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2003 UB313 (the largest object discovered in the Solar system since Neptune in 1846)

Announced on IAUC 8577 on 29 Jul 2005 with more details given on MPEC 2005-O41 the same day, this extraordinary object had been originally detected as a (very slow) moving object on 5th January 2005, from images taken on 21st October 2003 nearly 15 months previously.

It is slightly larger than Pluto and currently over 96 times further from the Sun than the Earth (or 96 AU) and over three times further away than Pluto. It is the most distant object observed in the Solar System to date, even further than the previous record holder Sedna, discovered by the same team in November 2003 which is just over 88 AU away. 2003 UB313 is now at about at its furthest from the Sun, coming closest to the Sun 250 years from now at a distance of about 38 AU. 

The discoverers M. E. Brown, C. A. Trujillo, and D. Rabinowitz used the Palomar 1.2-m Schmidt telescope and very large field Quest camera (172 Megapixels - 112 CCDs(!) arranged to cover 3.6x4.6 at the focal plane of this famous instrument) in their ongoing search for large distant solar system objects. Other large transneptunian objects discovered by them in the last few years include Sedna, Quaoar, Orcus and 2002 AW197.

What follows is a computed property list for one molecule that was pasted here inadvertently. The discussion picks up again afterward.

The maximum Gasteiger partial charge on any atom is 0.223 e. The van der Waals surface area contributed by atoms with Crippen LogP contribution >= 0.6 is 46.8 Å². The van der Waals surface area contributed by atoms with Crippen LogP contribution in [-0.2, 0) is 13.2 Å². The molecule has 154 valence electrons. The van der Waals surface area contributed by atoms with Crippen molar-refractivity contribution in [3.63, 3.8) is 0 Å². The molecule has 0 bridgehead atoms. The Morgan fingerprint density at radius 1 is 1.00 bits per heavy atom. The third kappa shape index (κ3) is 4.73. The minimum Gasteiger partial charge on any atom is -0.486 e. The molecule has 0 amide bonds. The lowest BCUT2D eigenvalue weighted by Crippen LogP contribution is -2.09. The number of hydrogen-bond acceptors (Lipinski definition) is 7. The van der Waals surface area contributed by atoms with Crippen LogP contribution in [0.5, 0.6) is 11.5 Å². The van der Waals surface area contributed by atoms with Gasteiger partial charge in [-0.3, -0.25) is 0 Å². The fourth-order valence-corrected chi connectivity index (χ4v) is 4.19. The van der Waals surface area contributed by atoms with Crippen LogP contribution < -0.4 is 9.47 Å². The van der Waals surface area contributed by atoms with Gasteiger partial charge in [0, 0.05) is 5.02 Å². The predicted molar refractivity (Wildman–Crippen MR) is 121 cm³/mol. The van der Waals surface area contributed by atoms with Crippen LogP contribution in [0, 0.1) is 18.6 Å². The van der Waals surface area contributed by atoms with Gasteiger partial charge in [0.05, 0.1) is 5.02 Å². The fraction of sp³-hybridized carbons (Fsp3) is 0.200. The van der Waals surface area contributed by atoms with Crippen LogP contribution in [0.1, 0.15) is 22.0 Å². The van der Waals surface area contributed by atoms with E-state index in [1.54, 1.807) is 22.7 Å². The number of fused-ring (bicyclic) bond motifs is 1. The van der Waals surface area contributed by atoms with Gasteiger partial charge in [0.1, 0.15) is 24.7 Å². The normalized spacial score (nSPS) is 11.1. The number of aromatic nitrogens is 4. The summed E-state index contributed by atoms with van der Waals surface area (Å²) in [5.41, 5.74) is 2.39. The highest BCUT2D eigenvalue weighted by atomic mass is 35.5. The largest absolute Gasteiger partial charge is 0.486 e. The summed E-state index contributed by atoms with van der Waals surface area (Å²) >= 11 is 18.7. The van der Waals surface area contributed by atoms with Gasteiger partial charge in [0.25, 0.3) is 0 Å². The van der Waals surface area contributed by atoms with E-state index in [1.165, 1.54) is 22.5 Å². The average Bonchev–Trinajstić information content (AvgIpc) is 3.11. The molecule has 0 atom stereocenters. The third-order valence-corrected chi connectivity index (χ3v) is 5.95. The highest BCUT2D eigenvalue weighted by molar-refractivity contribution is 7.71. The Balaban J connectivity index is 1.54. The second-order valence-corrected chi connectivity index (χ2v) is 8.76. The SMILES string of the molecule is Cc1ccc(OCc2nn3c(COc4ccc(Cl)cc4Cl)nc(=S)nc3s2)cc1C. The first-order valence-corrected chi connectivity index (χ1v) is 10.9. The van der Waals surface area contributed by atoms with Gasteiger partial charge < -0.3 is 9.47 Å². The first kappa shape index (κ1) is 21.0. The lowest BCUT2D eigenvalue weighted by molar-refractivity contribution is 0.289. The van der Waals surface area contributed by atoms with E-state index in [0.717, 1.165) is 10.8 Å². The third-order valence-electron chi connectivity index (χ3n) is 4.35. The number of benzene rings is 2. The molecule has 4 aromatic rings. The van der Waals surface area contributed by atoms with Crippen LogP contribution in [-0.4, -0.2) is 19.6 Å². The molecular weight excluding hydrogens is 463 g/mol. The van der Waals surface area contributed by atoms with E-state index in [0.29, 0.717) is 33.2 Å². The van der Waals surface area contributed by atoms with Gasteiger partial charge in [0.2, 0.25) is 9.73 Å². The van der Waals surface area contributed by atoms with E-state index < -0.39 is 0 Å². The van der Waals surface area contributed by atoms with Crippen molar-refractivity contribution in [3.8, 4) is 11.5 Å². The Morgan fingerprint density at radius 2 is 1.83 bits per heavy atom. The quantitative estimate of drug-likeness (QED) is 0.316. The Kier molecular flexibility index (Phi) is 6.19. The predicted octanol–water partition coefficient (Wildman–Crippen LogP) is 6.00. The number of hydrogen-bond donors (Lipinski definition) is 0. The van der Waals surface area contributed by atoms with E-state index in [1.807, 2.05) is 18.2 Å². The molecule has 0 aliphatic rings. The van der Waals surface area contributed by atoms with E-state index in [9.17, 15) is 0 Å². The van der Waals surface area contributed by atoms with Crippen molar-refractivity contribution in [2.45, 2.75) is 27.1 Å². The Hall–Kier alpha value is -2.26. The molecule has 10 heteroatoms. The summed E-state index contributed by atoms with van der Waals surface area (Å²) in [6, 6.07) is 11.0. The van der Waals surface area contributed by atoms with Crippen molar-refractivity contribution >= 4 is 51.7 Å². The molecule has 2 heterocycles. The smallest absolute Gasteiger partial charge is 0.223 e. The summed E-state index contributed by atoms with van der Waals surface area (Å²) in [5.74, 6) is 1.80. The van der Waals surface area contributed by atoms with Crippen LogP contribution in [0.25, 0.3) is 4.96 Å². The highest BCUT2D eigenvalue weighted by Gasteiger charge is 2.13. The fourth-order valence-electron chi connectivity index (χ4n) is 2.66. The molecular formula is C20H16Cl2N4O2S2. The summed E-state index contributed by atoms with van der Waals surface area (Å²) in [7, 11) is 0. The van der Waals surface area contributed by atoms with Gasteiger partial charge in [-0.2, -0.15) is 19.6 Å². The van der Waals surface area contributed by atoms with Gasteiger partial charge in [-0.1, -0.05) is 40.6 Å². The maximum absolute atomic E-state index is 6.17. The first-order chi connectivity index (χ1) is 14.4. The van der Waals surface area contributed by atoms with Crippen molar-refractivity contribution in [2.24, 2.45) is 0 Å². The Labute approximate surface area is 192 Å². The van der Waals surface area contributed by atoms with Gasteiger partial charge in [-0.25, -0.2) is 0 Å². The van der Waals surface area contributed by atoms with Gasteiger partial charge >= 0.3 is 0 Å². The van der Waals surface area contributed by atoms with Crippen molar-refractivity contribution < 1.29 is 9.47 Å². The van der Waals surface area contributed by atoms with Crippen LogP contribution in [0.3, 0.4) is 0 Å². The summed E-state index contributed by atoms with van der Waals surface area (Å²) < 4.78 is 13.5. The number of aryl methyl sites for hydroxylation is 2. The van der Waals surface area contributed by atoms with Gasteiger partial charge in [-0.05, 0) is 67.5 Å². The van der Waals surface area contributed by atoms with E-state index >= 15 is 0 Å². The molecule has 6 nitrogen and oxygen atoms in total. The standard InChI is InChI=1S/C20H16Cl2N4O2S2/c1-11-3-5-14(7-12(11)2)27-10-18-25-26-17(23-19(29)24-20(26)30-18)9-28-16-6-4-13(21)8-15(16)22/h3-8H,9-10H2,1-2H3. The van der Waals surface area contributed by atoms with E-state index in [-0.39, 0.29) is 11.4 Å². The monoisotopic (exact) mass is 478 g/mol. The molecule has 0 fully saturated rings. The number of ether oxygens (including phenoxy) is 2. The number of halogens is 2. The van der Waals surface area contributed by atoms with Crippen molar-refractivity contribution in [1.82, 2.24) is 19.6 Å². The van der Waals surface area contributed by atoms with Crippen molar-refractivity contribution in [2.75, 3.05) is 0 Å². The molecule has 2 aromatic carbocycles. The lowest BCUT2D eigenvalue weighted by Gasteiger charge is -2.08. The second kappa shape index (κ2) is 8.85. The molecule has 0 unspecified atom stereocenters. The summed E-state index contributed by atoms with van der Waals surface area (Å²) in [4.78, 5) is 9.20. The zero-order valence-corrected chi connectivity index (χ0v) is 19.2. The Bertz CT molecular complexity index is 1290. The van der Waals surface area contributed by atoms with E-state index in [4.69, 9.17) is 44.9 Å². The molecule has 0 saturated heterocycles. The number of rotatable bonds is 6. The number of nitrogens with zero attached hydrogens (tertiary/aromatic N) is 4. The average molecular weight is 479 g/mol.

Brown had intended to announce 2003 UB313 in September 2005 after completing follow-up observations with other large instruments including the Spitzer Space Telescope. However, concerns that their discovery might be pre-empted by others prompted them to announce their discovery of 2003 UB313 (along with another very large transneptunian object 2005 FY9) and also their observations of another, 2003 EL61 in late July 2005.

The image above shows the object in rather poor sky conditions moving just 40" in a period of 3 days. The field of view is approximately 1/7th the area of the full moon and shows just how slow and distant the object is. For comparison the moon travels the same apparent distance in about 75 seconds of time.

See more information here:

2003 UB313
(90377) Sedna

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